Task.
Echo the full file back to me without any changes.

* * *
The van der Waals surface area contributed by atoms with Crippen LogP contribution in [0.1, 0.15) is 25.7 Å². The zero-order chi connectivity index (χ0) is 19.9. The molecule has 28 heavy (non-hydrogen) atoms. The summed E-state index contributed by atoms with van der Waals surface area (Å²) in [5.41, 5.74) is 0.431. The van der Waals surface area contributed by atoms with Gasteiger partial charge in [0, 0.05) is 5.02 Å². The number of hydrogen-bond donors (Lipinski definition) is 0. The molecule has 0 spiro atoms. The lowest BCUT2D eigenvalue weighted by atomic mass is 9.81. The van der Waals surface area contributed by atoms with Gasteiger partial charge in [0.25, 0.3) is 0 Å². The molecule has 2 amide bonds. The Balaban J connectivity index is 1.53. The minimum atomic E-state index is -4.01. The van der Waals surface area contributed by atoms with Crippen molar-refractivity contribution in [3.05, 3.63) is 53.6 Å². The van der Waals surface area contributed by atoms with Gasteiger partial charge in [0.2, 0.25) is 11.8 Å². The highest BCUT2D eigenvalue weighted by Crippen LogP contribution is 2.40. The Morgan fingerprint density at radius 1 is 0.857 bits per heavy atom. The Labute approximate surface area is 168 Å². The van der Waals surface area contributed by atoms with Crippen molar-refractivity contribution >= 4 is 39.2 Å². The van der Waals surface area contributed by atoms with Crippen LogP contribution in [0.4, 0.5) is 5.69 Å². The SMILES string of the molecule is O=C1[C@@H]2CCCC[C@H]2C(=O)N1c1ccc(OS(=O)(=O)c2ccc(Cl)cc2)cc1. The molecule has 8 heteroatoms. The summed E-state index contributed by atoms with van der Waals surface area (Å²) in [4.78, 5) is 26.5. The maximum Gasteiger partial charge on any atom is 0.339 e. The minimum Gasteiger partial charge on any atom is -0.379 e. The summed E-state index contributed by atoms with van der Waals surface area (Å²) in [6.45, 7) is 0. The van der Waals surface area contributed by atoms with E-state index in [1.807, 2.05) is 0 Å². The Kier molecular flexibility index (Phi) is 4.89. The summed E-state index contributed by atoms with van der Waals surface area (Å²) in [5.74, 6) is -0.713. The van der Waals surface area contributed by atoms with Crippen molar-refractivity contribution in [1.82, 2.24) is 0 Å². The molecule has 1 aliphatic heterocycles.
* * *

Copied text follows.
The van der Waals surface area contributed by atoms with Crippen LogP contribution in [0.1, 0.15) is 25.7 Å². The zero-order chi connectivity index (χ0) is 19.9. The molecule has 28 heavy (non-hydrogen) atoms. The summed E-state index contributed by atoms with van der Waals surface area (Å²) in [5.41, 5.74) is 0.431. The van der Waals surface area contributed by atoms with Gasteiger partial charge in [0, 0.05) is 5.02 Å². The number of hydrogen-bond donors (Lipinski definition) is 0. The molecule has 0 spiro atoms. The lowest BCUT2D eigenvalue weighted by atomic mass is 9.81. The van der Waals surface area contributed by atoms with Gasteiger partial charge in [0.25, 0.3) is 0 Å². The molecule has 2 amide bonds. The Balaban J connectivity index is 1.53. The minimum atomic E-state index is -4.01. The van der Waals surface area contributed by atoms with Crippen molar-refractivity contribution in [3.05, 3.63) is 53.6 Å². The van der Waals surface area contributed by atoms with Gasteiger partial charge in [0.2, 0.25) is 11.8 Å². The highest BCUT2D eigenvalue weighted by Crippen LogP contribution is 2.40. The Morgan fingerprint density at radius 1 is 0.857 bits per heavy atom. The Labute approximate surface area is 168 Å². The van der Waals surface area contributed by atoms with Crippen molar-refractivity contribution >= 4 is 39.2 Å². The van der Waals surface area contributed by atoms with Crippen LogP contribution in [0.4, 0.5) is 5.69 Å². The SMILES string of the molecule is O=C1[C@@H]2CCCC[C@H]2C(=O)N1c1ccc(OS(=O)(=O)c2ccc(Cl)cc2)cc1. The molecule has 8 heteroatoms. The summed E-state index contributed by atoms with van der Waals surface area (Å²) in [4.78, 5) is 26.5. The maximum Gasteiger partial charge on any atom is 0.339 e. The minimum Gasteiger partial charge on any atom is -0.379 e. The summed E-state index contributed by atoms with van der Waals surface area (Å²) in [6.45, 7) is 0. The van der Waals surface area contributed by atoms with E-state index in [1.807, 2.05) is 0 Å². The Kier molecular flexibility index (Phi) is 4.89. The summed E-state index contributed by atoms with van der Waals surface area (Å²) in [5.74, 6) is -0.713. The van der Waals surface area contributed by atoms with Crippen molar-refractivity contribution in [1.82, 2.24) is 0 Å². The molecule has 1 aliphatic heterocycles.